Meaningful Use: Compliance and Privacy Implications

Your health care organization has established an electronic health record (EHR) program and has begun implementing the criteria necessary for “Meaningful Use,” but has your organization considered the compliance component of Meaningful Use? In a Webinar entitled “Meaningful Use and Your Compliance Program,” sponsored by Mediregs, a Wolters Kluwer company, Phyllis A. Patrick, MBA, GACHE, CHC, discussed the compliance, privacy, and security implications noting that there is a logical flow between Meaningful Use and compliance processes.

 Federal Laws Impacting Meaningful Use Processes

 Patrick identified a number of federal laws that might impact EHR and the Meaningful Use processes. Among the laws Patrick identified were the Patient Protection and Affordable Care Act (PPACA), the Health Information Technology for Economic and Clinical Health Act (HITECH Act), the False Claims Act, Stark law, and Health Insurance Portability and Accountability Act (HIPAA). For example, the attestation process can have implications for the FCA if the attestation has false statements.

 Federal privacy and security requirements affect the move toward EHR integration, Meaningful Use, and Health Information Exchanges (HIEs), and all of these processes have a compliance component, Patrick said.  In addition, enforcement of HIPAA compliance has been enhanced by the addition of the right of private action in HIPAA privacy cases, the right of state attorney generals to bring actions for HIPAA violations and increased oversight by the Office of Civil Rights and the Federal Trade Commission. The OCR Audit Program mandated by HIPAA and the HITECH Act permits audits not only of hospitals and doctors but also on vendors, e-prescribing gateway, and HIEs.

 The Meaningful Use Task Force

 According to Patrick, Meaningful Use affects privacy, security, internal audit, legal, and compliance. The Meaningful Use Task Force should partner with internal audit, risk management, legal, information technology (IT), and others to integrate enterprise-wide risk management, she said. Its policies should include compliance, privacy, security, notice of privacy practices, and business associate agreements. Patrick recommended that all relevant groups participate in governance to achieve attestation readiness.  

 Addressing the role of the board of directors, Patrick noted that as part of its fiduciary responsibilities the board should have, in addition to an audit and compliance committee, a committee to oversee privacy and security, adding that it also be required to have an IT person as a member of the board. Patrick advised that the Board of Directors and senior leaders should track and manage money for the use, criteria for identifying and mitigating risk, and oversee attestation readiness. She also recommended that the legal department be included in the selection of EHR.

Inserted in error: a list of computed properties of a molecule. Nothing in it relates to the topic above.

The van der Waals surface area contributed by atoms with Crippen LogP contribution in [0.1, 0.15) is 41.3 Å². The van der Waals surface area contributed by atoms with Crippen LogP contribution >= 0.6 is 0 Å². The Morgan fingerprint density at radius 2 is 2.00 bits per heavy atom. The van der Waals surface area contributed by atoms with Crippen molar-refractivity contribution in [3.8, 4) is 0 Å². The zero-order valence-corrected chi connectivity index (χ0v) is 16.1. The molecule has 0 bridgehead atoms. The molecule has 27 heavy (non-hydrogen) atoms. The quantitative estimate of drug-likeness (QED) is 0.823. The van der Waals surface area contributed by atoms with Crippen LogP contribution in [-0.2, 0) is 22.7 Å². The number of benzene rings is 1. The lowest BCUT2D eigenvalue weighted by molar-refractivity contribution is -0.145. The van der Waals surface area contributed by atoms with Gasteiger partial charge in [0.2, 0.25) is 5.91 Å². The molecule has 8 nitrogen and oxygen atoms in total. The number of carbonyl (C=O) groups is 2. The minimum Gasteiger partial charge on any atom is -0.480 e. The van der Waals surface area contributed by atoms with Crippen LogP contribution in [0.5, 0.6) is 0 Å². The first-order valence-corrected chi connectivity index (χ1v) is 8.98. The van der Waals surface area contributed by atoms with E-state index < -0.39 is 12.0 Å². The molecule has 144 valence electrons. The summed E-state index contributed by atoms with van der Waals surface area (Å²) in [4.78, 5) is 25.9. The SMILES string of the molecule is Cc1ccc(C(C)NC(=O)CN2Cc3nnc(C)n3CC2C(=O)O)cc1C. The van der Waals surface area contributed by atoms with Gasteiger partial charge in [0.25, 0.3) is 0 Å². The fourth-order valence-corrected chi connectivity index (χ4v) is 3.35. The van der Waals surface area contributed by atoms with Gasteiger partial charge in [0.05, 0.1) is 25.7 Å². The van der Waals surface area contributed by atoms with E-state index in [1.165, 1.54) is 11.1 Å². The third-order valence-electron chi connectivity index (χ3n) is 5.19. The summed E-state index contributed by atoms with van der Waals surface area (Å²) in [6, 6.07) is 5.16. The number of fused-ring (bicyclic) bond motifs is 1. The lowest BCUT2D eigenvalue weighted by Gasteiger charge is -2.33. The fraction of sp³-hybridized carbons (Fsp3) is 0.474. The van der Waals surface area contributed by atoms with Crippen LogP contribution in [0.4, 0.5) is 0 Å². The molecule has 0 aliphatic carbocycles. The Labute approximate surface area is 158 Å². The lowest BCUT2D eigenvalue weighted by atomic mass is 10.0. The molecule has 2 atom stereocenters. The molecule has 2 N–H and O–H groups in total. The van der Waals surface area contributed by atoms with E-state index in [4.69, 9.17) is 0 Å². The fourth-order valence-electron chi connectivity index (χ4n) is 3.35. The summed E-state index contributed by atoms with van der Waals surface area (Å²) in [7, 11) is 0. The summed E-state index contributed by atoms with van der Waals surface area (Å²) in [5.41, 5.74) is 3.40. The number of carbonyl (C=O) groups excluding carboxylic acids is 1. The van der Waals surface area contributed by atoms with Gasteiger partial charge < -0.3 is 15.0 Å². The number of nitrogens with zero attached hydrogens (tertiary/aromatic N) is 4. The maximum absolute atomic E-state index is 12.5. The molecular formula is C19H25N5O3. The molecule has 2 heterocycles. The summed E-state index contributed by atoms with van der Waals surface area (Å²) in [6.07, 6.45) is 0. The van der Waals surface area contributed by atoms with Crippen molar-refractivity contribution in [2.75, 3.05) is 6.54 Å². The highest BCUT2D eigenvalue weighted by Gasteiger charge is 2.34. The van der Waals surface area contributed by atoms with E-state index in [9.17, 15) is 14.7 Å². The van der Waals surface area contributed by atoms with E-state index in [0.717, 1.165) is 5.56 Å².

Patrick explained that compliance officers and privacy and security officers roles must involve more strategic thinking and must have an external focus as well as internal. Privacy and security officers should communicate with senior leaders as well as regional agencies. They should be involved in EHR selection and implementation, meaningful use strategy and processes, and must audit and monitor compliance and privacy issues, particularly the attestation. They must document evidence that risk analysis is done. Internal auditors also must be involved.  In addition, compliance and privacy officers should participate in HIE developments

 Project Management

 To be in compliance, Meaningful Use processes should be documented, tracked and managed. The processes for Meaningful Use are not a one time thing, they are ongoing. Internal coordination and responsibility designation is needed.

 According to Casey O’Brien, of MediRegs, thoughtful project management is essential for Meaningful Use. Fulfilling Meaningful Use objectives requires time, planning, and careful documentation and may take varied lengths of time to complete. The process will take years and the objectives have various levels of difficulty. Progress, auditing, and monitoring must be kept up to date. The Meaningful Use team should have tools to identify, prioritize, and document.

 More specifically, attestation must be done in a timely manner and it must be accurate. To ensure this compliance requires the proper tools and the proper parties. Some of the tools recommended include: auditable communication trails, documentation storage, record metrics testing and achievement, information security risk assessment to prove data protection, and independent third party validation. In addition, auditing and monitoring should include the attestation process for MU evidence of risk analysis, mitigation, and documentation of the MU process.

Has your organization considered the compliance aspects? Has it involved the orgnaization’s complaince, privacy and security officers? Does the board have oversight responsibility for the EHR program and Meaningful Use?